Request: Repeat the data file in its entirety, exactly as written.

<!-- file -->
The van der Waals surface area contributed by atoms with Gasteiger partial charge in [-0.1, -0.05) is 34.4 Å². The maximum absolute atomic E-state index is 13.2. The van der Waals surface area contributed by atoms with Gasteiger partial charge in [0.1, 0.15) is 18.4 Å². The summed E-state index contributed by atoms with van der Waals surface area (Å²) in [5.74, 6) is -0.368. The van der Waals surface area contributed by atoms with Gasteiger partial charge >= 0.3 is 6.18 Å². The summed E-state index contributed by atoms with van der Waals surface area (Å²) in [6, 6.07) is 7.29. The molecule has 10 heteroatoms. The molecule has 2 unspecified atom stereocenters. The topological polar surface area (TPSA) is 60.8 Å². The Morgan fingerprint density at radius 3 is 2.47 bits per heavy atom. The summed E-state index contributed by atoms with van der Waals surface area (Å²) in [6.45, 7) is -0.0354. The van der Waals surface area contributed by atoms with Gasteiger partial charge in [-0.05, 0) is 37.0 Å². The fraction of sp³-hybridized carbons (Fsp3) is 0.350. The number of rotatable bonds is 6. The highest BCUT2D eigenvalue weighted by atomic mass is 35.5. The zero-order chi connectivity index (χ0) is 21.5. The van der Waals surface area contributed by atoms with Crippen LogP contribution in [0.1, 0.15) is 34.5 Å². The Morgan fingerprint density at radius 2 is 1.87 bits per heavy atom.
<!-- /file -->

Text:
The van der Waals surface area contributed by atoms with Gasteiger partial charge in [-0.1, -0.05) is 34.4 Å². The maximum absolute atomic E-state index is 13.2. The van der Waals surface area contributed by atoms with Gasteiger partial charge in [0.1, 0.15) is 18.4 Å². The summed E-state index contributed by atoms with van der Waals surface area (Å²) in [5.74, 6) is -0.368. The van der Waals surface area contributed by atoms with Gasteiger partial charge >= 0.3 is 6.18 Å². The summed E-state index contributed by atoms with van der Waals surface area (Å²) in [6, 6.07) is 7.29. The molecule has 10 heteroatoms. The molecule has 2 unspecified atom stereocenters. The topological polar surface area (TPSA) is 60.8 Å². The Morgan fingerprint density at radius 3 is 2.47 bits per heavy atom. The summed E-state index contributed by atoms with van der Waals surface area (Å²) in [6.45, 7) is -0.0354. The van der Waals surface area contributed by atoms with Gasteiger partial charge in [-0.05, 0) is 37.0 Å². The fraction of sp³-hybridized carbons (Fsp3) is 0.350. The number of rotatable bonds is 6. The highest BCUT2D eigenvalue weighted by atomic mass is 35.5. The zero-order chi connectivity index (χ0) is 21.5. The van der Waals surface area contributed by atoms with Crippen LogP contribution in [0.1, 0.15) is 34.5 Å². The Morgan fingerprint density at radius 2 is 1.87 bits per heavy atom.